“You know that the testing of your faith produces perseverance. Let perseverance finish its work so that you may be mature and complete, not lacking anything” (James 1:3-4).
When it is possible to spiritually grow the most? Certainly not during times that are easy and demand nothing of you. You grow when your faith is tested during times of hardship. Trials serve a purpose. They have the ability to teach an important character trait−perseverance. You can have commitment in your life, but commitment means nothing without the ability to remain strong no matter what comes against you. Perseverance completes a work in your life. Persevering during trial shapes and molds you as you surrender to God's higher purpose. Trials are not enjoyable. They can be painful, “but afterward there will be a peaceful harvest of right living for those who are trained in this way” (Hebrews 12:11b, NLT). Times of hardship are meant to prune your character and change the way you live–the way you face life–the way you handle new problems–the way you respond to others–the way you think. They give you a spiritual maturity that produces a fruitful harvest of peace no matter what life brings.
Joseph was trained by trial and hardship. Sold into slavery by his brothers, he faced desertion by his family and loss of freedom to live his own life. When his master's devious wife attempted to seduce him, his faith was tested and ultimately strengthened when he refused her advances, and endured her lies. Persevering in prison, his faith still grew stronger. God was with him shaping and molding his character. Joseph was ultimately rescued from his life of slavery and prison, and given the position of second in command in Egypt. When handed the opportunity to take action against his his brothers for selling him into slavery, he had no revenge in his heart. He had learned God's lesson of forgiveness and greater purpose through all he had endured. “You intended to harm me,” he told his brothers, “but God intended it for good to accomplish what is now being done, the saving of many lives” (Genesis 50:20). Joseph saw a greater purpose in his trial, and realized that God had placed him in his position to provide a harvest of sustenance for his own people at this time in their history.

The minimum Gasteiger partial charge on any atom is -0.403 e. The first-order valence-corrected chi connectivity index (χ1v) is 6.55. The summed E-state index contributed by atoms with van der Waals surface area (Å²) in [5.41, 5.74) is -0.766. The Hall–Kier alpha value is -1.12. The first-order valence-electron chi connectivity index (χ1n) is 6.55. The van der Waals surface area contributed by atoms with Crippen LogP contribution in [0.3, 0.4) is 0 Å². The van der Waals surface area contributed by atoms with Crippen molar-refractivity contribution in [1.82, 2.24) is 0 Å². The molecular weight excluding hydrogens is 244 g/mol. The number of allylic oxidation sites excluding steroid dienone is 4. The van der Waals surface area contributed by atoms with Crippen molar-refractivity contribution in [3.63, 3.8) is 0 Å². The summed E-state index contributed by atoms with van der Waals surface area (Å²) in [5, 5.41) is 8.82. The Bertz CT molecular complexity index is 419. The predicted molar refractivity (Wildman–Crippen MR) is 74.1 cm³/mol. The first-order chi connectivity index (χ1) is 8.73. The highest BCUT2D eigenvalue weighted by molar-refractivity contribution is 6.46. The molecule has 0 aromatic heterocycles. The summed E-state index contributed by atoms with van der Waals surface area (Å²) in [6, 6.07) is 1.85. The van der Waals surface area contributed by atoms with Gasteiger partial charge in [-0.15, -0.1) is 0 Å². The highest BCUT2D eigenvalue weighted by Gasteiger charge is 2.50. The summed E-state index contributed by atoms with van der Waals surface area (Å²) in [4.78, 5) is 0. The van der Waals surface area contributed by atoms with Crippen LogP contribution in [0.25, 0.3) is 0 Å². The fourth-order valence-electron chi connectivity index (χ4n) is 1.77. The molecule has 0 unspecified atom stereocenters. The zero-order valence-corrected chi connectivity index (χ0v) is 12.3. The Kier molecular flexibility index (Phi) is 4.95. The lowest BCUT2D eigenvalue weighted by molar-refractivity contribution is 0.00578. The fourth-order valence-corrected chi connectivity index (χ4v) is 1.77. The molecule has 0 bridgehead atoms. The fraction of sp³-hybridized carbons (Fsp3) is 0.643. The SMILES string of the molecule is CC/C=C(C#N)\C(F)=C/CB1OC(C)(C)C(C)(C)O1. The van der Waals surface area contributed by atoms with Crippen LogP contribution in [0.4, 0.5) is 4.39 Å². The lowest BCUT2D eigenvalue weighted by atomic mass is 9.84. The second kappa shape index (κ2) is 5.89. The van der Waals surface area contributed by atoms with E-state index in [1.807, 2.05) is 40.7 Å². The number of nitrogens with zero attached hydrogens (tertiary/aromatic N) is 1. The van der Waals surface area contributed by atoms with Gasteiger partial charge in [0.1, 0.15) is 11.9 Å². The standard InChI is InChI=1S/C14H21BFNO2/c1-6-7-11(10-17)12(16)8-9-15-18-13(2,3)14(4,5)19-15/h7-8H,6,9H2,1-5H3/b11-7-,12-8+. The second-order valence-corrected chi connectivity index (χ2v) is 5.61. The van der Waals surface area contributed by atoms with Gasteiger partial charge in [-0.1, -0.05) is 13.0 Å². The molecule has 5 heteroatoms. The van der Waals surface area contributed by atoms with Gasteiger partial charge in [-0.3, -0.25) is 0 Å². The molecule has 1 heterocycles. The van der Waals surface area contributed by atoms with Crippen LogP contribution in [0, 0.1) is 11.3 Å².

Do you persevere and allow the trials of life to mold your character? “We also rejoice in our sufferings,” Paul wrote, “because we know that suffering produces perseverance; perseverance, character; and character, hope” (Romans 5:3–4). Perseverance develops character, and character produces hope. Hope inspires you to endure. Never struggle emotionally against a trial. If the Holy Spirit guides you in ways to change your circumstance, then it is His purpose to use you to change it. But you can never change a circumstance which is is beyond your control. Joseph understood this. Let your trial build perseverance in your life. When perseverance has finished its work, you will be spiritually mature, and able to stand against whatever life throws at you.
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